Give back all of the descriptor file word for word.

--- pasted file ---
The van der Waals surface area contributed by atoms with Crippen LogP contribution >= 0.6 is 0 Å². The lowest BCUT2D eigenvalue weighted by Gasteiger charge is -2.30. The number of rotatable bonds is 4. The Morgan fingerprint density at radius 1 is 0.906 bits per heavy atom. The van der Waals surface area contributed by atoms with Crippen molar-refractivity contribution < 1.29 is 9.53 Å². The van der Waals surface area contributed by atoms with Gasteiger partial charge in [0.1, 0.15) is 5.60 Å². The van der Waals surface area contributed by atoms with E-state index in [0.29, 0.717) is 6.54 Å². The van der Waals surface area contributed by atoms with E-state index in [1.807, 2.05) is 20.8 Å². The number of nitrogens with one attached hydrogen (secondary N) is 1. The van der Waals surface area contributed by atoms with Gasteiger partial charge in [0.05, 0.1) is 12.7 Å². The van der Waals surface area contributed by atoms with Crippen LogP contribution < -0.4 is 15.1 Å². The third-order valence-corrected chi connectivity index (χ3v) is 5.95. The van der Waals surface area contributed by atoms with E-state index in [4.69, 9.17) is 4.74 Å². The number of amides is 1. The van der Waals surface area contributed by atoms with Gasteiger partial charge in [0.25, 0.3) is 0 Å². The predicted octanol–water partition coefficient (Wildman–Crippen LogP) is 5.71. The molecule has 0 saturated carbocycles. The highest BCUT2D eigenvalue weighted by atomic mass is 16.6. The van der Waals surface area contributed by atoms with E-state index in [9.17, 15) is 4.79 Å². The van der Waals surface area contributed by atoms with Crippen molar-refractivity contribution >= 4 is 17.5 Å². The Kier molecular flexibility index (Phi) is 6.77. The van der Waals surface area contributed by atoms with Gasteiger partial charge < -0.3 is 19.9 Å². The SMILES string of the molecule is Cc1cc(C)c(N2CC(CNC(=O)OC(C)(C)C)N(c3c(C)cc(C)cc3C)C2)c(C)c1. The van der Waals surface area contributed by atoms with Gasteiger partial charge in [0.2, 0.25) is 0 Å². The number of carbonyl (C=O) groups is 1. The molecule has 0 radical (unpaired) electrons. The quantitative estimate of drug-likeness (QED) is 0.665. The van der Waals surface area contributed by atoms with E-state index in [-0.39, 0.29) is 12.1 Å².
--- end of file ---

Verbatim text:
The van der Waals surface area contributed by atoms with Crippen LogP contribution >= 0.6 is 0 Å². The lowest BCUT2D eigenvalue weighted by Gasteiger charge is -2.30. The number of rotatable bonds is 4. The Morgan fingerprint density at radius 1 is 0.906 bits per heavy atom. The van der Waals surface area contributed by atoms with Crippen molar-refractivity contribution < 1.29 is 9.53 Å². The van der Waals surface area contributed by atoms with Gasteiger partial charge in [0.1, 0.15) is 5.60 Å². The van der Waals surface area contributed by atoms with E-state index in [0.29, 0.717) is 6.54 Å². The van der Waals surface area contributed by atoms with E-state index in [1.807, 2.05) is 20.8 Å². The number of nitrogens with one attached hydrogen (secondary N) is 1. The van der Waals surface area contributed by atoms with Gasteiger partial charge in [0.05, 0.1) is 12.7 Å². The van der Waals surface area contributed by atoms with Crippen LogP contribution < -0.4 is 15.1 Å². The third-order valence-corrected chi connectivity index (χ3v) is 5.95. The van der Waals surface area contributed by atoms with E-state index in [4.69, 9.17) is 4.74 Å². The number of amides is 1. The van der Waals surface area contributed by atoms with Gasteiger partial charge in [0.25, 0.3) is 0 Å². The predicted octanol–water partition coefficient (Wildman–Crippen LogP) is 5.71. The molecule has 0 saturated carbocycles. The highest BCUT2D eigenvalue weighted by atomic mass is 16.6. The van der Waals surface area contributed by atoms with E-state index in [9.17, 15) is 4.79 Å². The van der Waals surface area contributed by atoms with Crippen molar-refractivity contribution >= 4 is 17.5 Å². The Kier molecular flexibility index (Phi) is 6.77. The van der Waals surface area contributed by atoms with Gasteiger partial charge < -0.3 is 19.9 Å². The SMILES string of the molecule is Cc1cc(C)c(N2CC(CNC(=O)OC(C)(C)C)N(c3c(C)cc(C)cc3C)C2)c(C)c1. The van der Waals surface area contributed by atoms with Gasteiger partial charge in [0.2, 0.25) is 0 Å². The number of carbonyl (C=O) groups is 1. The molecule has 0 radical (unpaired) electrons. The quantitative estimate of drug-likeness (QED) is 0.665. The van der Waals surface area contributed by atoms with E-state index in [-0.39, 0.29) is 12.1 Å².